Sticks that break at the wrong time are the bane of NHL players, Zach Parise is the rare player whose stick broke at just the right time -- for his own team.
With the Montreal Canadiens buzzing the New Jersey zone in overtime, Parise's stick snapped in two. He was able to swing by the bench, pick up a new one -- and use it to grab a breakaway pass from Travis Zajac and beat Jaroslav Halak with a backhander at 2:38 to give the Devils a stunning 2-1 win at the Bell Centre on Saturday night.
The Canadiens apparently forgot about Parise after he broke his stick.
"I was hiding along the far blue line, and luckily Travis won the battle when he did," Parise said after the Eastern Conference-leading Devils improved to 17-4-0 in their last 21 games. "They didn't have enough time to get back."
Halak, who lose for just the second time in his last eight starts, made 26 saves and was the equal of Brodeur until the winning goal.
"We knew they are the best team in the league and that it was going to be a tight game, and it was," Halak said. "It could have gone either way. In OT it was about luck and it was about one shot. Unfortunately for us, they scored."
It was the Devils' first game to be decided in the overtime period. Their previous six games that went past regulation all were decided in shootouts -- with New Jersey winning five.
Martin Brodeur stopped 29 of 30 shots for his League-high 28th win of the season, one night after allowing three goals on seven shots to TampaBay before the game was postponed due to a lighting failure. The Devils learned before Saturday's faceoff that the postponed game will be completed at the PrudentialCenter on Sunday evening.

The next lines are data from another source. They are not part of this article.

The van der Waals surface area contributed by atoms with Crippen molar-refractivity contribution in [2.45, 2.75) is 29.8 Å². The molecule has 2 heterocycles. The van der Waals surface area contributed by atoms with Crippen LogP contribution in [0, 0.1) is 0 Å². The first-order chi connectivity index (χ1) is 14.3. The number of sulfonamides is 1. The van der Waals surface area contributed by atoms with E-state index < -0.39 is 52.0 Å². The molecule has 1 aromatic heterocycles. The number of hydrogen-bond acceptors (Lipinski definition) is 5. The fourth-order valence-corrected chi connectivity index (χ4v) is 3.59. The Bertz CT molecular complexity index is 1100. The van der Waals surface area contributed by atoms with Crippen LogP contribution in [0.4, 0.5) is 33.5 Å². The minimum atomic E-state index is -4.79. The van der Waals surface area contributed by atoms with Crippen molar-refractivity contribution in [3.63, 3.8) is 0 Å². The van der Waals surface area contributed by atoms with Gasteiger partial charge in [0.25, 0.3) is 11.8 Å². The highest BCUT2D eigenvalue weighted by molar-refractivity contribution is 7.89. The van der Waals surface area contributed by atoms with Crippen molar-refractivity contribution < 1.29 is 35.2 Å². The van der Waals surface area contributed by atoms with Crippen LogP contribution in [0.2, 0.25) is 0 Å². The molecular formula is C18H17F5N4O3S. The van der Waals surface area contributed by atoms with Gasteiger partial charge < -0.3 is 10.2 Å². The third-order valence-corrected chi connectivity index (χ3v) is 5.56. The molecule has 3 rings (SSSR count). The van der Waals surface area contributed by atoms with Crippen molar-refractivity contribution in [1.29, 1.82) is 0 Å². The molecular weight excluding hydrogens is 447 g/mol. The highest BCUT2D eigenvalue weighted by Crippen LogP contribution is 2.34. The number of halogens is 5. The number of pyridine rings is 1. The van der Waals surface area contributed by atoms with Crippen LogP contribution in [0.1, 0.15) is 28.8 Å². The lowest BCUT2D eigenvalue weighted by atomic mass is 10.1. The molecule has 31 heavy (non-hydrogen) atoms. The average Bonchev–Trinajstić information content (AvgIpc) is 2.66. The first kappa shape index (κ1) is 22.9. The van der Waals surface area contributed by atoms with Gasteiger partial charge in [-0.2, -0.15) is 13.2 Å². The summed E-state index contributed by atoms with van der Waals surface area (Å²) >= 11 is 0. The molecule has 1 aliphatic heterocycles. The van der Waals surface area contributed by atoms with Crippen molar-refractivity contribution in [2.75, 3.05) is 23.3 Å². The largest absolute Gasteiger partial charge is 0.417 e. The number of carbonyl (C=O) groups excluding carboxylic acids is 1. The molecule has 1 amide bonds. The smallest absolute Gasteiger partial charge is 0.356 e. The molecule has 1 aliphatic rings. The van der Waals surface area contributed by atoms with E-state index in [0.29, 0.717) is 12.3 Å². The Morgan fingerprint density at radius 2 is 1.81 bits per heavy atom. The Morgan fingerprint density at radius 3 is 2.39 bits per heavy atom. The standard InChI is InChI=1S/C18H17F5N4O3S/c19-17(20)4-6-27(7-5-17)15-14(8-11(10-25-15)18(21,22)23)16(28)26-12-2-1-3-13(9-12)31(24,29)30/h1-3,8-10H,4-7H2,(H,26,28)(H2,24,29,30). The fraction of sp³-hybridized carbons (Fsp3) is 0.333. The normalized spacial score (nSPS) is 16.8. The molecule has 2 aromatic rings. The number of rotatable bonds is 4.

Brodeur, a Montreal native, improved to 37-15-5 in 57 career starts against the Canadiens. He has more wins against Montreal than any other non-divisional opponent.
"It seems like Marty always saves his best for when we come up to Montreal and he was awesome," Parise said. "He definitely kept us in the game."
Coach Jacques Lemaire agreed that Brodeur was on top of his game.
"Marty gives us a chance to stay in the game and we got a break at the end," Lemaire said. "The break was Zach broke his stick and came to the bench and I guess they didn't know he was at the bench."
Brodeur credited Parise with a smart play on the game-winner.
"It was kind of a lucky little bit of a heads-up play from him," Brodeur said. "He could have stayed in the play and tried to do anything without a stick but he went in and got his new stick and got a breakaway and scored, so it's a heads-up play from a good player."
New Jersey opened the scoring 4:07 into the game on Zajac's second goal in two completed games. Zajac, who scored in New Jersey's 4-0 win over Dallas on Tuesday, put a backhander through Halak's pads for his 11th goal.
Scott Gomez tied it during a power play 6:28 into the second period, slapping home a puck that was loose in the crease after Roman Hamrlik's wrist shot from the point caromed off Brodeur's blocker and hit the right post
The goal gave Gomez, a former Devil, 19 points in his last 19 games, and his line with Benoit Pouliot and ex-Devil Brian Gionta has been the Canadiens' most dangerous over the past four games.
"It still can improve," Gomez said. "We're getting chances, but we're still a couple of miscues off."
Material from wire services and team media was used in this report